Meniscus tear diagnostics
Almost everyone has a friend or relative who has ever landed on the operating table due to a rupture of the meniscus of the knee joint. Such an injury is usually received either instantly: for example, if a leg bent at the knee is curled in some unnatural way. Or damage of this kind develops gradually, due to age-related degenerative processes and / or the constant repetitive stress of these structures.
Symptoms of a meniscus rupture include swelling of tissues on the injured side, pain in the knee joint (sometimes it spreads to other parts of the leg) and loss of the ability to fully extend the leg in the injured knee joint.
Of course, these symptoms do not always occur. Many clients who have received such an injury do not even suspect it, and their symptoms do not appear for several weeks. If the brain decides to warn him about the threat of possible tissue damage, the client may notice the appearance of painful clicks in the knee joint, a crunch and impaired mobility. In addition, it may seem to the client that the joint has become unstable, “as if the patella was about to fly out.” In particular, this sensation may worsen with increased load on the knee joint, for example, when climbing and descending stairs.
In this article I will describe the simplest diagnostic protocol that I myself regularly use.
Before we begin the discussion of meniscus injuries, I would like to turn to its anatomy – this will help us understand how such a strong cartilage lining can be damaged in general. The meniscus, consisting of dense and elastic cartilage, consists of two parts, which are often distinguished in the literature as separate menisci: the medial (internal) and lateral (external) menisci. They are located between the tibia and femur. The meniscus has a wedge-shaped shape – it thins toward the center of the knee and thickens outward (Fig. 1). From a functional point of view, these unusual C-shaped structures are extremely important for the distribution of load when walking, in a standing position, and so on. The knee joint itself consists of a rounded femur located on a relatively flat tibia – if there were no meniscus, the area of contact and the application of force between these two bones would be small enough, which would lead to instability of the entire structure. (Fig. 2). Normally, the medial and lateral menisci jointly absorb and increase the stability of the knee joint, which is actively involved in many movements, and also provide a smooth glide of the heads of two bones relative to each other.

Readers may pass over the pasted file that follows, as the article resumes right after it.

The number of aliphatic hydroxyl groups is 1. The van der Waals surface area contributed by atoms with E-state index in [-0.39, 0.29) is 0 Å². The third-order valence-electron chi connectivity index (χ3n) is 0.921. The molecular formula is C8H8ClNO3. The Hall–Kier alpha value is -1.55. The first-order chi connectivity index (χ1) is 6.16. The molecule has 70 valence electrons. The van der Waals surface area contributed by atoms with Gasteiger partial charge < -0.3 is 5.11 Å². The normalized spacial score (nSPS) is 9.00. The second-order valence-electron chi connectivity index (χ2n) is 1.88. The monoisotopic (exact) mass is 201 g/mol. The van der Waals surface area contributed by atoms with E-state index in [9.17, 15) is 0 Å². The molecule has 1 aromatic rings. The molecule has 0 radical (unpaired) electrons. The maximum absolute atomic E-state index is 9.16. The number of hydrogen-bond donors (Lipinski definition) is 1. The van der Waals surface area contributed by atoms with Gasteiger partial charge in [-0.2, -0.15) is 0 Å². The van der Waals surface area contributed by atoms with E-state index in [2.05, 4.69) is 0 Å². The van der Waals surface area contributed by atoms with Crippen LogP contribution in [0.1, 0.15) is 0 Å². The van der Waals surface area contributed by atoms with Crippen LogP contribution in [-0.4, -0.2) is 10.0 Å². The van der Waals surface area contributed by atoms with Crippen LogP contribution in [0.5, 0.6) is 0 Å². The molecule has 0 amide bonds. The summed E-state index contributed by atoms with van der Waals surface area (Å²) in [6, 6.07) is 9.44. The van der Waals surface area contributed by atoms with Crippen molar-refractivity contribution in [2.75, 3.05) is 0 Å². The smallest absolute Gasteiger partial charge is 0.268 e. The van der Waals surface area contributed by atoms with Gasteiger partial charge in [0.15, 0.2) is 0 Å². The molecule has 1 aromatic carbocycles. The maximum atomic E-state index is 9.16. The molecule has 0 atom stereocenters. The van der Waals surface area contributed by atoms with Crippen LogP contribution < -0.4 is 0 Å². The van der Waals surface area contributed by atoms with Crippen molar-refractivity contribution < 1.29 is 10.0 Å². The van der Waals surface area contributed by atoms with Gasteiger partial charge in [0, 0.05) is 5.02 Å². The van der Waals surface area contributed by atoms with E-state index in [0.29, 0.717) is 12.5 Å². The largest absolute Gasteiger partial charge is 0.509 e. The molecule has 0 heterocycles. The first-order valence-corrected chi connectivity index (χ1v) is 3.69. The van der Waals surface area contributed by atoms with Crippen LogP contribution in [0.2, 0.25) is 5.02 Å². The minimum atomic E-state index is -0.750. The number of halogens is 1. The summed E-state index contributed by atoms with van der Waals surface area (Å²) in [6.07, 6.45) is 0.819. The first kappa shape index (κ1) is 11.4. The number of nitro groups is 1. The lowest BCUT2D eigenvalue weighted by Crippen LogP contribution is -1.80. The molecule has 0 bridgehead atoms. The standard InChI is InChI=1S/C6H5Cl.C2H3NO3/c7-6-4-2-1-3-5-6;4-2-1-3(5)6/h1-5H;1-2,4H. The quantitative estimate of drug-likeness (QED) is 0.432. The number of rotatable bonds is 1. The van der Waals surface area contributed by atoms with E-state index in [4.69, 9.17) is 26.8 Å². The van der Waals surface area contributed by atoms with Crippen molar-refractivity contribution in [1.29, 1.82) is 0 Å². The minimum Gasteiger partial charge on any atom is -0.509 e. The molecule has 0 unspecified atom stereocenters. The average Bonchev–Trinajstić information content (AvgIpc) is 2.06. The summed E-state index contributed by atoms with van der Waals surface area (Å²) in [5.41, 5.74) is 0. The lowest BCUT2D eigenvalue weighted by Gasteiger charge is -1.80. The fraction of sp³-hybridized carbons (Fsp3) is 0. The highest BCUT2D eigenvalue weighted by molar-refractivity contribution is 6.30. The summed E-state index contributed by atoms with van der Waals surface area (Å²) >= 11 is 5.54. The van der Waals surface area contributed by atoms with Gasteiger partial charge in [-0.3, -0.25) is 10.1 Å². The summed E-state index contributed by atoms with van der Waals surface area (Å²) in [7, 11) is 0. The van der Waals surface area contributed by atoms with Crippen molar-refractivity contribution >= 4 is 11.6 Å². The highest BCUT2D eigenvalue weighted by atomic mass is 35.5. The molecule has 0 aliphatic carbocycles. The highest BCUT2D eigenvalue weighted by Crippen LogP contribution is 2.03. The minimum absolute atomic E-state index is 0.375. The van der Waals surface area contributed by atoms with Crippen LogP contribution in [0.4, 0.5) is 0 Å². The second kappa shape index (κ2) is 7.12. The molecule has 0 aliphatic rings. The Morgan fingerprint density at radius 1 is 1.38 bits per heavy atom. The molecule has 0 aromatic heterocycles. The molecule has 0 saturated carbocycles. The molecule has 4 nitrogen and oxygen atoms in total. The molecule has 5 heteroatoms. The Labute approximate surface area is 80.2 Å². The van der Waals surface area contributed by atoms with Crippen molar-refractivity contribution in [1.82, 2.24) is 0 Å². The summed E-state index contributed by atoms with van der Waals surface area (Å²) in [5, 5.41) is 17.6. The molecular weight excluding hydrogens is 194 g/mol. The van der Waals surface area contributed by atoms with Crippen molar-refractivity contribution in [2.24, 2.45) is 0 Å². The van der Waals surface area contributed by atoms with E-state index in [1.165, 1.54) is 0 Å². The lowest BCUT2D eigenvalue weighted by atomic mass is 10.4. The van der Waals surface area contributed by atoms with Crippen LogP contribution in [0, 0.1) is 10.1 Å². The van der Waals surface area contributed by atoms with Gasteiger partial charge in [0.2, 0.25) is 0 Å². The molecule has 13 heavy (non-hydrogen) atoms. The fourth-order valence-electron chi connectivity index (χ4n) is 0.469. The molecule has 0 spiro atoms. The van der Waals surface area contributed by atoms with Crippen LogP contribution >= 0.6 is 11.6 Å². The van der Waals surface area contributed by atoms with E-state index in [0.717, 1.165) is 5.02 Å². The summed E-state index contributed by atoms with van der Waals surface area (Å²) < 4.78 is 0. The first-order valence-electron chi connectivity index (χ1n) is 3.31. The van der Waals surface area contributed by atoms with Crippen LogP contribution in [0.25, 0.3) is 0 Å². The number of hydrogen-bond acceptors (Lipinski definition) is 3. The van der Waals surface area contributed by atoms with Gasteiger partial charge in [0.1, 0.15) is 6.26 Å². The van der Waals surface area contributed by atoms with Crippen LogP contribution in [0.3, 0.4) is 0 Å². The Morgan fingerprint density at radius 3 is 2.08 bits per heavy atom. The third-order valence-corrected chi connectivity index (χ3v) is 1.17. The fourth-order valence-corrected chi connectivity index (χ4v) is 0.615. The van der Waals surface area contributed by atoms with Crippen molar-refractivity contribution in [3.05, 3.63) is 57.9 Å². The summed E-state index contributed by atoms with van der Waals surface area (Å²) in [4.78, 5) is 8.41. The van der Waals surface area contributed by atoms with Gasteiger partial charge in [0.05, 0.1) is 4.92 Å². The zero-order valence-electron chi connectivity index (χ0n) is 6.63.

The meniscus does not have the best blood supply, but in the outer third of the cartilage there are a lot of vessels. This indicates that small longitudinal gaps of a degenerative nature can repair on their own – good news for chiropractors trying to mobilize or stabilize the knee in the treatment of such an injury.
In my clinical practice, I am much more likely to encounter tears of the medial meniscus than the lateral one. Most often, the meniscus of the knee joint is injured along with the anterior cruciate ligament and the medial collateral ligament in those involved in football or skiing. Among English-speaking athletes, such an injury received the talking name “Unhappy triad” – “Unlucky Triad.”
DIAGNOSIS OF MENISK INJURIES
It is important to note that many orthopedic tests should be carried out in a complex – individually they are not so reliable. When combining the three tests for damage to the meniscus of the knee joint, which will be discussed later, the degree of accuracy (the ability to determine which tissues are damaged) and specificity (the ability to differentiate a particular type of injury from similar ones) are significantly increased – especially if before performing these tests you carefully collected history.
McMurray Modified Test
The McMurray Modified Test is a pain provocation test that helps determine which meniscus is damaged – medial or lateral. This test is shown in Fig. 3: the client’s leg is bent at an angle of 90 degrees in the thigh and knee, the massage therapist’s left thumb squeezes the lateral meniscus, and the index finger squeezes the medial meniscus at the femoral-tibial joint line. If, as the massage therapist slowly moves the tibia from the abduction and rotation outward to the adduction and rotation inward position (valgus of the knee joint), the client feels discomfort or silk along the lateral meniscus border, the McMurray test on this side (lateral meniscus) can considered positive. In turn, if the pain occurs when the knee is moved to the abduction and rotation outward position (varus of the knee joint), and the client notices discomfort or clicks from the side, the medial meniscus is likely to be damaged.